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Thursday, September 30, 2010

Diabetes might make COPD worse

A recent study performed by researchers at Liverpool Hospital in Australia has discovered that people suffering from diabetes, who are admitted to the hospital with exacerbation of COPD, have to stay in the hospital longer, and have a greater chance of dying.

According to this article from, researchers say this might be because "that this may be because mutilation of their immune response owing to high blood sugar might lead to more austere contagions."

Of course not mentioned in this article is that systemic corticosteroids given in an attempt to reduce airway inflammation has the side effect of throwing glucose out of whack. This is one of the reasons why COPD patients admitted to the hospital will often have to have their sugar checked on a regular basis.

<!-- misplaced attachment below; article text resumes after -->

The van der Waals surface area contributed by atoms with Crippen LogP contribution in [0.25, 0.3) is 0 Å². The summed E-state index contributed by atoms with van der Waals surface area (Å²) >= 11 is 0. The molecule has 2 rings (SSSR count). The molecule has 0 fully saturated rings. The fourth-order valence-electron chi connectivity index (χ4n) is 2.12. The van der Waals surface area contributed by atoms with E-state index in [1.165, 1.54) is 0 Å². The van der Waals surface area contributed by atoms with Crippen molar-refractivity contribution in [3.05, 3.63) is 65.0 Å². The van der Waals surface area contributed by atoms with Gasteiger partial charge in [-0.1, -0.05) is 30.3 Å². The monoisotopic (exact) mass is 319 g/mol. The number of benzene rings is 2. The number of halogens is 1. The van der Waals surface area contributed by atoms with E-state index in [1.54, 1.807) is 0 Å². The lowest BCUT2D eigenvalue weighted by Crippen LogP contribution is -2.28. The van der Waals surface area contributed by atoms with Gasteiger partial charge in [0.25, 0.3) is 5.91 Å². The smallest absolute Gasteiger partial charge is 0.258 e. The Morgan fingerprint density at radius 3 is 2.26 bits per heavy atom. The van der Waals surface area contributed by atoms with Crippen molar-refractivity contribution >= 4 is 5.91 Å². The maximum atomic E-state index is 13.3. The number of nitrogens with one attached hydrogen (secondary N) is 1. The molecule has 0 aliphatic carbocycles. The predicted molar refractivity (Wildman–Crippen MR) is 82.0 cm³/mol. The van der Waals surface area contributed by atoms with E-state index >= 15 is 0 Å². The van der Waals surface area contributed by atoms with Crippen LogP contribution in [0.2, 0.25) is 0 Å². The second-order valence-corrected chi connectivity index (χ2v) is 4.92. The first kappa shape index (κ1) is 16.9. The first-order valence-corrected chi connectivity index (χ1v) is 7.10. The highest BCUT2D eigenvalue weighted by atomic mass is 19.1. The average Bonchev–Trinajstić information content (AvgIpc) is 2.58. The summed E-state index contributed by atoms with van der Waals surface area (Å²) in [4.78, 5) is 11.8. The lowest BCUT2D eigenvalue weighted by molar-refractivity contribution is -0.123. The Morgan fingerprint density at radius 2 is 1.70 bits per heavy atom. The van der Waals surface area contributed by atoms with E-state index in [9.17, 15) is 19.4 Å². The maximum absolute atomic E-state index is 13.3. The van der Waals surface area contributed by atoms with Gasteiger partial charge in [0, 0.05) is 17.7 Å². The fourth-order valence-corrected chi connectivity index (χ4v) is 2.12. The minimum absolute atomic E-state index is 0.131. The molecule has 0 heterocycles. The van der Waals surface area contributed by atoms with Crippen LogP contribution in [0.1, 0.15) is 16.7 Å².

I recently wrote about another study that showed that COPD patients who were treated with oral corticosteroids instead of systemic corticosteroids were more likely to have a shorter length of stay in the hospital.

One would wonder if these two studies might correlate to a future where systemic corticosteroids are not used so much for COPD exacerbations to not only reduce lenth of stay, but reduce mortality, especially pertaining to COPD patients with diabetes.

Along with a reduction in systemic corticosteroids, improved control of diabetes might also work to reduce COPD related morbidity and mortality. Althought the key here might be improved patient compliance and education, and improved doctor involvement in patient care.

As I wrote before, however, changing the current protocols seems to be a problem among hospitals and physicians. Even if the the GOLD initiative for COPD guidelines change, it's still tough to get doctors educated prior to the release of new guidelines to change their own policy.

So, in leu of upcoming studies, I imagine we might see some major changes in the COPD protocols in the years to come.

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